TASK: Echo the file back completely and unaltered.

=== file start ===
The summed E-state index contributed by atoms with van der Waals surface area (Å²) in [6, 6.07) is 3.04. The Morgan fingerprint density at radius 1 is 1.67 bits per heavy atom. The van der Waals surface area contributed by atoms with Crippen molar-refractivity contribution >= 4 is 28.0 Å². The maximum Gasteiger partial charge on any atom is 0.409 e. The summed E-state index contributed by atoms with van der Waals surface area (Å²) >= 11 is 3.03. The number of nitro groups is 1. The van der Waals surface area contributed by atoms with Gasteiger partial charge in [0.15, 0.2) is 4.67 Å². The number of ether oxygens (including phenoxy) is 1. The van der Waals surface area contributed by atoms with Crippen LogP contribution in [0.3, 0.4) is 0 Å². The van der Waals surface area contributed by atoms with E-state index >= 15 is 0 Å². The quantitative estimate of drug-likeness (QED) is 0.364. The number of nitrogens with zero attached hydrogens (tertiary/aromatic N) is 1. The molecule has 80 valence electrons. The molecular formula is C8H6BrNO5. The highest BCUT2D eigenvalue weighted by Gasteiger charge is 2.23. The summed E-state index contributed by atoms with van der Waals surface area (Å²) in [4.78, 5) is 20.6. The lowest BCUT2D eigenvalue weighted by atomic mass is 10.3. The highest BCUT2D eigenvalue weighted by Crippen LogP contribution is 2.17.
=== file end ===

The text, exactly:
The summed E-state index contributed by atoms with van der Waals surface area (Å²) in [6, 6.07) is 3.04. The Morgan fingerprint density at radius 1 is 1.67 bits per heavy atom. The van der Waals surface area contributed by atoms with Crippen molar-refractivity contribution >= 4 is 28.0 Å². The maximum Gasteiger partial charge on any atom is 0.409 e. The summed E-state index contributed by atoms with van der Waals surface area (Å²) >= 11 is 3.03. The number of nitro groups is 1. The van der Waals surface area contributed by atoms with Gasteiger partial charge in [0.15, 0.2) is 4.67 Å². The number of ether oxygens (including phenoxy) is 1. The van der Waals surface area contributed by atoms with Crippen LogP contribution in [0.3, 0.4) is 0 Å². The van der Waals surface area contributed by atoms with E-state index >= 15 is 0 Å². The quantitative estimate of drug-likeness (QED) is 0.364. The number of nitrogens with zero attached hydrogens (tertiary/aromatic N) is 1. The molecule has 80 valence electrons. The molecular formula is C8H6BrNO5. The highest BCUT2D eigenvalue weighted by Gasteiger charge is 2.23. The summed E-state index contributed by atoms with van der Waals surface area (Å²) in [4.78, 5) is 20.6. The lowest BCUT2D eigenvalue weighted by atomic mass is 10.3. The highest BCUT2D eigenvalue weighted by Crippen LogP contribution is 2.17.